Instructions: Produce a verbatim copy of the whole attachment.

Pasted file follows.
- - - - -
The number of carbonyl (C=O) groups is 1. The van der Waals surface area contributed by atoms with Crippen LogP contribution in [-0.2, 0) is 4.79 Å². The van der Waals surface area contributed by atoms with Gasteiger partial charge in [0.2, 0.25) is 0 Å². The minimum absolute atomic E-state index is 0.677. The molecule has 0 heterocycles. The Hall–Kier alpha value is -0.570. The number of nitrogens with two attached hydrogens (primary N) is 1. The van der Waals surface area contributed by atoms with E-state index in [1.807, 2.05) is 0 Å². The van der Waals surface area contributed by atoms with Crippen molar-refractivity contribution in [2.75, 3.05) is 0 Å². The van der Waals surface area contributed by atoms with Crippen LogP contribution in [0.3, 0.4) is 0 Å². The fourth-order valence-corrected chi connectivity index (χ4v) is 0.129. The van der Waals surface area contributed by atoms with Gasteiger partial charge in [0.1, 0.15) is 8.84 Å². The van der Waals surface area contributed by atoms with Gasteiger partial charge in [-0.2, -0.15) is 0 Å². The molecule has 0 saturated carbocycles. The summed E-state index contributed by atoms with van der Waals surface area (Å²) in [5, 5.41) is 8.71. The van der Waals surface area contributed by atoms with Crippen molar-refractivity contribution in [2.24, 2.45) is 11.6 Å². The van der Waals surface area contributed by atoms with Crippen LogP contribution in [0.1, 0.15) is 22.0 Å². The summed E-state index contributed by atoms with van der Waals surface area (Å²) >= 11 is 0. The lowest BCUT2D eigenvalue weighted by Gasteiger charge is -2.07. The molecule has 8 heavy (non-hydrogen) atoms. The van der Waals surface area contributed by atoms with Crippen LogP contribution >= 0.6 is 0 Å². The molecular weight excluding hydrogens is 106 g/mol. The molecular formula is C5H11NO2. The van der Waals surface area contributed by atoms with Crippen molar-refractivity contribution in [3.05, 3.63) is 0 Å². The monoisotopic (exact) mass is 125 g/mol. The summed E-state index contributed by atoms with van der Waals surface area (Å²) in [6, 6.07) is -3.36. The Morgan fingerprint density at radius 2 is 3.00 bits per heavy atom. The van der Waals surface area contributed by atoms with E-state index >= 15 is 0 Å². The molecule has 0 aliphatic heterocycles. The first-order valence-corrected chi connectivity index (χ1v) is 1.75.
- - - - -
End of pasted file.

The number of carbonyl (C=O) groups is 1. The van der Waals surface area contributed by atoms with Crippen LogP contribution in [-0.2, 0) is 4.79 Å². The van der Waals surface area contributed by atoms with Gasteiger partial charge in [0.2, 0.25) is 0 Å². The minimum absolute atomic E-state index is 0.677. The molecule has 0 heterocycles. The Hall–Kier alpha value is -0.570. The number of nitrogens with two attached hydrogens (primary N) is 1. The van der Waals surface area contributed by atoms with E-state index in [1.807, 2.05) is 0 Å². The van der Waals surface area contributed by atoms with Crippen molar-refractivity contribution in [2.75, 3.05) is 0 Å². The van der Waals surface area contributed by atoms with Crippen LogP contribution in [0.3, 0.4) is 0 Å². The fourth-order valence-corrected chi connectivity index (χ4v) is 0.129. The van der Waals surface area contributed by atoms with Gasteiger partial charge in [0.1, 0.15) is 8.84 Å². The van der Waals surface area contributed by atoms with Gasteiger partial charge in [-0.2, -0.15) is 0 Å². The molecule has 0 saturated carbocycles. The summed E-state index contributed by atoms with van der Waals surface area (Å²) in [5, 5.41) is 8.71. The van der Waals surface area contributed by atoms with Crippen molar-refractivity contribution in [2.24, 2.45) is 11.6 Å². The van der Waals surface area contributed by atoms with Crippen LogP contribution in [0.1, 0.15) is 22.0 Å². The summed E-state index contributed by atoms with van der Waals surface area (Å²) >= 11 is 0. The lowest BCUT2D eigenvalue weighted by Gasteiger charge is -2.07. The molecule has 8 heavy (non-hydrogen) atoms. The van der Waals surface area contributed by atoms with Crippen LogP contribution >= 0.6 is 0 Å². The molecular weight excluding hydrogens is 106 g/mol. The molecular formula is C5H11NO2. The van der Waals surface area contributed by atoms with Crippen molar-refractivity contribution in [3.05, 3.63) is 0 Å². The monoisotopic (exact) mass is 125 g/mol. The summed E-state index contributed by atoms with van der Waals surface area (Å²) in [6, 6.07) is -3.36. The Morgan fingerprint density at radius 2 is 3.00 bits per heavy atom. The van der Waals surface area contributed by atoms with E-state index >= 15 is 0 Å². The molecule has 0 aliphatic heterocycles. The first-order valence-corrected chi connectivity index (χ1v) is 1.75.